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Session 2: Pesticides & Other Problems (200-03-26-15)
Research on Impediments to Pollinator Health
Thursday, March 26, 2015, 12:30 p.m. - 4:30 p.m.
Minnesota Landscape Arboretum, MacMillan Auditorium

Bees, butterflies, and beneficial lady beetles are disappearing. What are the various factors contributing to pollinator decline? We will examine the science behind pesticides, viruses and habitat loss. Learn the data on neonicotinoid levels in plants, flowers, soil and water. Explore the effects of pesticides on ecosystem processes, then learn about new Midwest research showing the persistence of neonicitinoids and their potential effects on bees, birds, and beneficial insects. When you leave, you will understand the issue in greater detail and be able to chart a path for pollinator health.


About the presenters

Agenda
Moderator: Vera Krischik, University of Minnesota Associate Professor and Extension Specialist

12:30 p.m. - 12:40 p.m.
Welcome and Opening Remarks
Tim Kenny, Minnesota Landscape Arboretum Director of Education and Director of the Extension Master Gardener Volunteer Program

12:45 p.m. - 12:55 p.m.
Pollinators, Systemic Insecticides, IPM, and Coevolution
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Vera Krischik, University of Minnesota Associate Professor and Extension Specialist
Insects coevolved with plants to feed on pollen and nectar in flowering plants for 140 million years. Without insects the diversity, color, and shape of flowers would not have evolved. Learn the role of insects in flower morphology and leaf chemistry. Adding toxins to pollen and nectar can only cause issues.

1:00 p.m. - 1:30 p.m.
Seed Treatments and Potential Impacts on Pollinators view presentation
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Bob Koch, University of Minnesota Assistant Professor and Extension Specialist
This presentation will address current use of neonicotinoid seed treatments in agriculture, with a focus on soybean production. Topics will include how these treatments work, when/where it makes sense to use them for pest management, why widespread prophylactic use doesn't make sense, and potential non-target impacts of these treatments.

1:40 p.m. - 2:10 p.m.
Widespread Occurrence of Neonicotinoid Insecticides in Streams Across the United States
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Dana Kolpin, USGS,Research Hydrologist, U.S. Geological Survey,Iowa City, IA
Michelle L. Hladik, U.S. Geological Survey, California Water Science Center, Sacramento, CA

Neonicotinoid insecticides are of environmental concern, but little is known about their occurrence in surface water. Sampling by the U.S. Geological Survey has documented that neonicotinoids are frequently detected in streams across the United States, with transport driven by use and precipitation. Neonicotinoid stream concentrations have been observed to exceed chronic and, at times, even acute aquatic toxicity levels. More research is needed to understand potential environmental effects of neonicotinoid exposures in streams.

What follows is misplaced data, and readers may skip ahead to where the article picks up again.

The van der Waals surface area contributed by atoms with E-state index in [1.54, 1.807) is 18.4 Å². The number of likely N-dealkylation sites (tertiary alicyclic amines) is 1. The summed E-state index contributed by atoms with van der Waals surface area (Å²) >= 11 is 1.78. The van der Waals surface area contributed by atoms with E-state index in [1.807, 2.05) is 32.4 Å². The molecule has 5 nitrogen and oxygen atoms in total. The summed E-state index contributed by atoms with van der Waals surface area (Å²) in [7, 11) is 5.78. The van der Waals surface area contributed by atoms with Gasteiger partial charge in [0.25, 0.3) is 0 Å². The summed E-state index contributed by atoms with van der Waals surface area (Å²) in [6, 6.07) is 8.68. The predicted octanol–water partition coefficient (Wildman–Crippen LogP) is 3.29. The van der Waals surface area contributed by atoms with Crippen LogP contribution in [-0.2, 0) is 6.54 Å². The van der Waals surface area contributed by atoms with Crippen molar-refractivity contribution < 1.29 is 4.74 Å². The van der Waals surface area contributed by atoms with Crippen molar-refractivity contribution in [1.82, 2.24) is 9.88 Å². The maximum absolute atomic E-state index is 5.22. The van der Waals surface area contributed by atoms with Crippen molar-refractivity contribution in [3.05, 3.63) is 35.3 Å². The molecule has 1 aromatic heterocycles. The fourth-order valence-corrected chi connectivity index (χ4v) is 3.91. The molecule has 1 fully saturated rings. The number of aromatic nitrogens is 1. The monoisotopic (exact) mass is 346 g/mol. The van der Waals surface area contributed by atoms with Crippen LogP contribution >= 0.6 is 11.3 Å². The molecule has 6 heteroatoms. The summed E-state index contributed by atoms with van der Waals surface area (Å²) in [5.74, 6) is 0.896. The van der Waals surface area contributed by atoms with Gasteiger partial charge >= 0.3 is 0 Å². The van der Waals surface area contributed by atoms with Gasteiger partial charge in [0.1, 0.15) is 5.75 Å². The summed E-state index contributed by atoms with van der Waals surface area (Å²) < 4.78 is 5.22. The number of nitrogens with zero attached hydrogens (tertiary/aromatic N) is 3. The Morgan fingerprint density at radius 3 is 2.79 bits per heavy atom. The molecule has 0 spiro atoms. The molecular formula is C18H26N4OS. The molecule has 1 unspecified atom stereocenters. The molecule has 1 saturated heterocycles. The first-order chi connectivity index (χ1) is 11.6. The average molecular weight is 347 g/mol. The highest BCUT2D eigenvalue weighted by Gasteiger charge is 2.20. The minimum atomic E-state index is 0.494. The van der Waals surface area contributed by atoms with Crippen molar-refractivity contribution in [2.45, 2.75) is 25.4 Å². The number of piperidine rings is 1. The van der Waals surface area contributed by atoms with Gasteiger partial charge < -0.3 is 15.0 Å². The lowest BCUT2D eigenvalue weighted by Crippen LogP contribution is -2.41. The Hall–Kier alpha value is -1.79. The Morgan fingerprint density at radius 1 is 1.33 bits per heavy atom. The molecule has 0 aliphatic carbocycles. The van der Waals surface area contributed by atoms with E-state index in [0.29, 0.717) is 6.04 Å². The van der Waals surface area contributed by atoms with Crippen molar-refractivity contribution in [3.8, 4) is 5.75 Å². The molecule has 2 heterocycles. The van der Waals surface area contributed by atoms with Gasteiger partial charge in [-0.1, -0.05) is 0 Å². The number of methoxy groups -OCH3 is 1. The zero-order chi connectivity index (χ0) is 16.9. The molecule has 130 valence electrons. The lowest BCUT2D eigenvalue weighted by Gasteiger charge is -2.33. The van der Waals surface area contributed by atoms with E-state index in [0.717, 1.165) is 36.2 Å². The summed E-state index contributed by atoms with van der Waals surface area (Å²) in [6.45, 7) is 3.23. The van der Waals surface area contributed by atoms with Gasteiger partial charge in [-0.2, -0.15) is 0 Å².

2:20 p.m. - 2:40 p.m. BREAK

2:40 p.m. - 3:10 p.m.
Residues in Crops, Trees, Flowers, Soils, and Effects on Soil Invertebrates and Pollinators
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Vera Krischik,University of Minnesota Associate Professor and Extension Specialist
The dose makes the poison. How much is used in crop protection results in different residues in agriculture fields, landscapes, flower pots, and trees.

3:20 p.m. - 4:05 p.m.
What's On My Food? Pesticide Food Residues 101 and Tools for Learning More
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Lex Horan, Pesticide Action Network of North America (PANNA)
Pesticide residues are found on the food we eat - we know that much for sure. But the laws that govern pesticide residues in the U.S. are well behind much of the industrialized world and don't account for how we are actually exposed to pesticides in our food. This presentation will discuss how chemicals interact with each other synergistically, how long-term exposure to pesticide residues can impact our health, and show participants how to use the tool "What's On My Food."

4:10 p.m. - 4:40 p.m.
Pesticides and Bees and How to Conserve Pollinators
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Marla Spivak, University of Minnesota Extension Entomologist, MacArthur Fellow and Distinguished McKnight Professor
Bees are vital pollinators of our fruits, vegetables, flowers and seed crops, and it is critical that we support their health and diversity. There are two easy steps we all can take to help pollinators: Plant bee-friendly flowers, and make sure those flowers are not contaminated with pesticides. We all want good, clean food; so do our bees.
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Certificate of Attendance will be available for Master Gardeners, Master Naturalists, or others who wish to verify their participation.